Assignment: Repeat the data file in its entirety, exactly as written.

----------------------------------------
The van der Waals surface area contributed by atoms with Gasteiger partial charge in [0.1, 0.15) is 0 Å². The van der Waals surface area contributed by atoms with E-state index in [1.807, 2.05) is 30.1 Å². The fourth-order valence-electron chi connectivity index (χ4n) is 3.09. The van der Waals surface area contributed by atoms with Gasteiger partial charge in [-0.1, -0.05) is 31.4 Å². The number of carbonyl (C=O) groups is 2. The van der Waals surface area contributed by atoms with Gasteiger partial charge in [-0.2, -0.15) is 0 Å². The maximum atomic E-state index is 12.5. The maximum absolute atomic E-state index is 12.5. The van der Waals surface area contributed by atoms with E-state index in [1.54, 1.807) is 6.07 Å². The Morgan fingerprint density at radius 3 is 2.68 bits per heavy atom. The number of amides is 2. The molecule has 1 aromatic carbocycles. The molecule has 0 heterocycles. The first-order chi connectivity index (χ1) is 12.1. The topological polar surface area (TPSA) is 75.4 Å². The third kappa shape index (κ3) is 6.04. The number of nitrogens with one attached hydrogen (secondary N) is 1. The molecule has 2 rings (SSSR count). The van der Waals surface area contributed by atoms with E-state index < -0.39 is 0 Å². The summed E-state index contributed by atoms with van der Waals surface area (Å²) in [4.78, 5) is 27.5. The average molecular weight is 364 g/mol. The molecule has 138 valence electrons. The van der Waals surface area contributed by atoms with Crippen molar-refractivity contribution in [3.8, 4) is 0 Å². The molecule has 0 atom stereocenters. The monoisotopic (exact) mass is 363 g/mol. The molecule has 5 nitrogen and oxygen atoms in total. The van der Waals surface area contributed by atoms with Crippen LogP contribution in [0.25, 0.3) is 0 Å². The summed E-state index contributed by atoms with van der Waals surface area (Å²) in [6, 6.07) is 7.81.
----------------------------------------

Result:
The van der Waals surface area contributed by atoms with Gasteiger partial charge in [0.1, 0.15) is 0 Å². The van der Waals surface area contributed by atoms with E-state index in [1.807, 2.05) is 30.1 Å². The fourth-order valence-electron chi connectivity index (χ4n) is 3.09. The van der Waals surface area contributed by atoms with Gasteiger partial charge in [-0.1, -0.05) is 31.4 Å². The number of carbonyl (C=O) groups is 2. The van der Waals surface area contributed by atoms with Gasteiger partial charge in [-0.2, -0.15) is 0 Å². The maximum atomic E-state index is 12.5. The maximum absolute atomic E-state index is 12.5. The van der Waals surface area contributed by atoms with E-state index in [1.54, 1.807) is 6.07 Å². The Morgan fingerprint density at radius 3 is 2.68 bits per heavy atom. The number of amides is 2. The molecule has 1 aromatic carbocycles. The molecule has 0 heterocycles. The first-order chi connectivity index (χ1) is 12.1. The topological polar surface area (TPSA) is 75.4 Å². The third kappa shape index (κ3) is 6.04. The number of nitrogens with one attached hydrogen (secondary N) is 1. The molecule has 2 rings (SSSR count). The van der Waals surface area contributed by atoms with E-state index < -0.39 is 0 Å². The summed E-state index contributed by atoms with van der Waals surface area (Å²) in [4.78, 5) is 27.5. The average molecular weight is 364 g/mol. The molecule has 138 valence electrons. The van der Waals surface area contributed by atoms with Crippen molar-refractivity contribution in [3.8, 4) is 0 Å². The molecule has 0 atom stereocenters. The monoisotopic (exact) mass is 363 g/mol. The molecule has 5 nitrogen and oxygen atoms in total. The van der Waals surface area contributed by atoms with Crippen LogP contribution in [0.25, 0.3) is 0 Å². The summed E-state index contributed by atoms with van der Waals surface area (Å²) in [6, 6.07) is 7.81.